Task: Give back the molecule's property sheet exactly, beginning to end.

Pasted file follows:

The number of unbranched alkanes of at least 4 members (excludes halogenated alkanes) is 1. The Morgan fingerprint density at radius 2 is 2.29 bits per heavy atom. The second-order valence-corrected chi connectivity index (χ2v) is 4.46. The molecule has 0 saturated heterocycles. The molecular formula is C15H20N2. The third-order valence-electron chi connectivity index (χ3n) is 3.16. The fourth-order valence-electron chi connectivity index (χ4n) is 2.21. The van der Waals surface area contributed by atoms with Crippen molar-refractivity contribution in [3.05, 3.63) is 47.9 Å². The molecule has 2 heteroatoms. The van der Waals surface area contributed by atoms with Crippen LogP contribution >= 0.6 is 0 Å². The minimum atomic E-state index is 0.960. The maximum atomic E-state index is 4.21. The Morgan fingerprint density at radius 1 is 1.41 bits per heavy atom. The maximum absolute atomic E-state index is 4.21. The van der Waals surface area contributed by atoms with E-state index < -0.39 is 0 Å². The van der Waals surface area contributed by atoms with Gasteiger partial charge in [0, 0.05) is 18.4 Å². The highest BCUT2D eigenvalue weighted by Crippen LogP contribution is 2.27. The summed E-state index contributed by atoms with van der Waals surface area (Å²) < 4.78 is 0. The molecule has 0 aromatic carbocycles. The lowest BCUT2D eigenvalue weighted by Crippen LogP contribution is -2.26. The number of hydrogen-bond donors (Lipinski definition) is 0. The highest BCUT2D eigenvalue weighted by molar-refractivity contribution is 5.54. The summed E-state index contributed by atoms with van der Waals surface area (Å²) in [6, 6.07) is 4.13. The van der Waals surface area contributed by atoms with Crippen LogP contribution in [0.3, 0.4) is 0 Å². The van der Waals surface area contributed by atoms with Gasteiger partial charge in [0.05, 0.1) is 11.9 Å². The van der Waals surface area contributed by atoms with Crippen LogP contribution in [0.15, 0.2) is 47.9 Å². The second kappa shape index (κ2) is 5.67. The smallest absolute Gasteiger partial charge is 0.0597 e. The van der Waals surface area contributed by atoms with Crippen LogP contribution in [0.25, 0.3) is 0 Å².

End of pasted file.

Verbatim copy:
The number of unbranched alkanes of at least 4 members (excludes halogenated alkanes) is 1. The Morgan fingerprint density at radius 2 is 2.29 bits per heavy atom. The second-order valence-corrected chi connectivity index (χ2v) is 4.46. The molecule has 0 saturated heterocycles. The molecular formula is C15H20N2. The third-order valence-electron chi connectivity index (χ3n) is 3.16. The fourth-order valence-electron chi connectivity index (χ4n) is 2.21. The van der Waals surface area contributed by atoms with Crippen molar-refractivity contribution in [3.05, 3.63) is 47.9 Å². The molecule has 2 heteroatoms. The van der Waals surface area contributed by atoms with Crippen LogP contribution >= 0.6 is 0 Å². The minimum atomic E-state index is 0.960. The maximum atomic E-state index is 4.21. The Morgan fingerprint density at radius 1 is 1.41 bits per heavy atom. The maximum absolute atomic E-state index is 4.21. The van der Waals surface area contributed by atoms with E-state index < -0.39 is 0 Å². The van der Waals surface area contributed by atoms with Gasteiger partial charge in [0, 0.05) is 18.4 Å². The highest BCUT2D eigenvalue weighted by Crippen LogP contribution is 2.27. The summed E-state index contributed by atoms with van der Waals surface area (Å²) < 4.78 is 0. The molecule has 0 aromatic carbocycles. The lowest BCUT2D eigenvalue weighted by Crippen LogP contribution is -2.26. The number of hydrogen-bond donors (Lipinski definition) is 0. The highest BCUT2D eigenvalue weighted by molar-refractivity contribution is 5.54. The summed E-state index contributed by atoms with van der Waals surface area (Å²) in [6, 6.07) is 4.13. The van der Waals surface area contributed by atoms with Crippen LogP contribution in [0.3, 0.4) is 0 Å². The van der Waals surface area contributed by atoms with Gasteiger partial charge in [0.05, 0.1) is 11.9 Å². The van der Waals surface area contributed by atoms with Crippen LogP contribution in [0.15, 0.2) is 47.9 Å². The second kappa shape index (κ2) is 5.67. The smallest absolute Gasteiger partial charge is 0.0597 e. The van der Waals surface area contributed by atoms with Crippen LogP contribution in [0.25, 0.3) is 0 Å².